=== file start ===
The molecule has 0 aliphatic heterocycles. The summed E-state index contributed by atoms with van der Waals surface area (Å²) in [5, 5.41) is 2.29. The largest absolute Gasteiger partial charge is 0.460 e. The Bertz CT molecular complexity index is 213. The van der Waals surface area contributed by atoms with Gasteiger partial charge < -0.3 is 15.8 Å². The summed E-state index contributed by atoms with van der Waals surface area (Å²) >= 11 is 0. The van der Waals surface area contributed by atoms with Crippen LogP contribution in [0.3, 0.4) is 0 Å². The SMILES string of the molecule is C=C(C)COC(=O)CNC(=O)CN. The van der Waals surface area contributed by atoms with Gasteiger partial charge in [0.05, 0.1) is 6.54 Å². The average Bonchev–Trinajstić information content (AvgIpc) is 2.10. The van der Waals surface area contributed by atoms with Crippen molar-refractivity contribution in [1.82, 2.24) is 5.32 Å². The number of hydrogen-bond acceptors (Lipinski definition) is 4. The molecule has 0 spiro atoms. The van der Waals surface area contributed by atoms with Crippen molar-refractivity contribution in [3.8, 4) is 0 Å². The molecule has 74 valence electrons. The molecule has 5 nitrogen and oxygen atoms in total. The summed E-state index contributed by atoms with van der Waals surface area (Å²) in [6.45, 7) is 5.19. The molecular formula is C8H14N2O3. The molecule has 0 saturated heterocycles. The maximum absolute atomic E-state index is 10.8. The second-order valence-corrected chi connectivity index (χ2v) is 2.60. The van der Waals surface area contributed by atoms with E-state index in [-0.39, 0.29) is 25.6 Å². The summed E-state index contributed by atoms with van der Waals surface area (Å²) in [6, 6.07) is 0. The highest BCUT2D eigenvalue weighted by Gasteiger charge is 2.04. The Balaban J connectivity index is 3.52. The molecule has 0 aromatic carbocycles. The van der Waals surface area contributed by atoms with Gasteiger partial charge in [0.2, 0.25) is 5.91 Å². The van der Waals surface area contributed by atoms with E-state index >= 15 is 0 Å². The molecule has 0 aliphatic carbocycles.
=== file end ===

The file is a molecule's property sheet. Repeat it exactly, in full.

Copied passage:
The molecule has 0 aliphatic heterocycles. The summed E-state index contributed by atoms with van der Waals surface area (Å²) in [5, 5.41) is 2.29. The largest absolute Gasteiger partial charge is 0.460 e. The Bertz CT molecular complexity index is 213. The van der Waals surface area contributed by atoms with Gasteiger partial charge < -0.3 is 15.8 Å². The summed E-state index contributed by atoms with van der Waals surface area (Å²) >= 11 is 0. The van der Waals surface area contributed by atoms with Crippen LogP contribution in [0.3, 0.4) is 0 Å². The SMILES string of the molecule is C=C(C)COC(=O)CNC(=O)CN. The van der Waals surface area contributed by atoms with Gasteiger partial charge in [0.05, 0.1) is 6.54 Å². The average Bonchev–Trinajstić information content (AvgIpc) is 2.10. The van der Waals surface area contributed by atoms with Crippen molar-refractivity contribution in [1.82, 2.24) is 5.32 Å². The number of hydrogen-bond acceptors (Lipinski definition) is 4. The molecule has 0 spiro atoms. The van der Waals surface area contributed by atoms with Crippen molar-refractivity contribution in [3.8, 4) is 0 Å². The molecule has 74 valence electrons. The molecule has 5 nitrogen and oxygen atoms in total. The summed E-state index contributed by atoms with van der Waals surface area (Å²) in [6.45, 7) is 5.19. The molecular formula is C8H14N2O3. The molecule has 0 saturated heterocycles. The maximum absolute atomic E-state index is 10.8. The second-order valence-corrected chi connectivity index (χ2v) is 2.60. The van der Waals surface area contributed by atoms with E-state index in [-0.39, 0.29) is 25.6 Å². The summed E-state index contributed by atoms with van der Waals surface area (Å²) in [6, 6.07) is 0. The highest BCUT2D eigenvalue weighted by Gasteiger charge is 2.04. The Balaban J connectivity index is 3.52. The molecule has 0 aromatic carbocycles. The van der Waals surface area contributed by atoms with Gasteiger partial charge in [0.2, 0.25) is 5.91 Å². The van der Waals surface area contributed by atoms with E-state index >= 15 is 0 Å². The molecule has 0 aliphatic carbocycles.